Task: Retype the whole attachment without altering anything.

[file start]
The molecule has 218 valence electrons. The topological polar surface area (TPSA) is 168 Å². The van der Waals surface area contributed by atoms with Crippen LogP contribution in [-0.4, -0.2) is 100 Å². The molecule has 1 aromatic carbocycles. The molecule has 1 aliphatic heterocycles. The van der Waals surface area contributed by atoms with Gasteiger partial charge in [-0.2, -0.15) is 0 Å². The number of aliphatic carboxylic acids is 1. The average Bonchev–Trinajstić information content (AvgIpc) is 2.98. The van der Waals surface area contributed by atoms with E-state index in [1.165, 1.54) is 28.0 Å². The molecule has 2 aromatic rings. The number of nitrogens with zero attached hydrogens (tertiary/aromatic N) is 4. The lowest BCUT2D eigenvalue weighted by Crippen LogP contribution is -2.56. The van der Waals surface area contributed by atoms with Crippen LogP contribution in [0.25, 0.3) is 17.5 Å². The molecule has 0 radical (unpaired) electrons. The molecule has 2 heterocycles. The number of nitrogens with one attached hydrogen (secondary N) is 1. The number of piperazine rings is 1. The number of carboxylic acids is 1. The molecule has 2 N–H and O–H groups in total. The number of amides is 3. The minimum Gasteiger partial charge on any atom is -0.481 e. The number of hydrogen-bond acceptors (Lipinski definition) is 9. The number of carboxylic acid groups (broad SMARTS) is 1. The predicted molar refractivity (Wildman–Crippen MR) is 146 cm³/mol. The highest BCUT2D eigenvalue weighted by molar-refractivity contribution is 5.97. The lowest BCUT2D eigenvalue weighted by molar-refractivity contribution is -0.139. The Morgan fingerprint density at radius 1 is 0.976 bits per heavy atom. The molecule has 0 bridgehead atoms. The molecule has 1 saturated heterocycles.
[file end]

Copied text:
The molecule has 218 valence electrons. The topological polar surface area (TPSA) is 168 Å². The van der Waals surface area contributed by atoms with Crippen LogP contribution in [-0.4, -0.2) is 100 Å². The molecule has 1 aromatic carbocycles. The molecule has 1 aliphatic heterocycles. The van der Waals surface area contributed by atoms with Gasteiger partial charge in [-0.2, -0.15) is 0 Å². The number of aliphatic carboxylic acids is 1. The average Bonchev–Trinajstić information content (AvgIpc) is 2.98. The van der Waals surface area contributed by atoms with E-state index in [1.165, 1.54) is 28.0 Å². The molecule has 2 aromatic rings. The number of nitrogens with zero attached hydrogens (tertiary/aromatic N) is 4. The lowest BCUT2D eigenvalue weighted by Crippen LogP contribution is -2.56. The van der Waals surface area contributed by atoms with Crippen LogP contribution in [0.25, 0.3) is 17.5 Å². The molecule has 0 radical (unpaired) electrons. The molecule has 2 heterocycles. The number of nitrogens with one attached hydrogen (secondary N) is 1. The number of piperazine rings is 1. The number of carboxylic acids is 1. The molecule has 2 N–H and O–H groups in total. The number of amides is 3. The minimum Gasteiger partial charge on any atom is -0.481 e. The number of hydrogen-bond acceptors (Lipinski definition) is 9. The number of carboxylic acid groups (broad SMARTS) is 1. The predicted molar refractivity (Wildman–Crippen MR) is 146 cm³/mol. The highest BCUT2D eigenvalue weighted by molar-refractivity contribution is 5.97. The lowest BCUT2D eigenvalue weighted by molar-refractivity contribution is -0.139. The Morgan fingerprint density at radius 1 is 0.976 bits per heavy atom. The molecule has 0 bridgehead atoms. The molecule has 1 saturated heterocycles.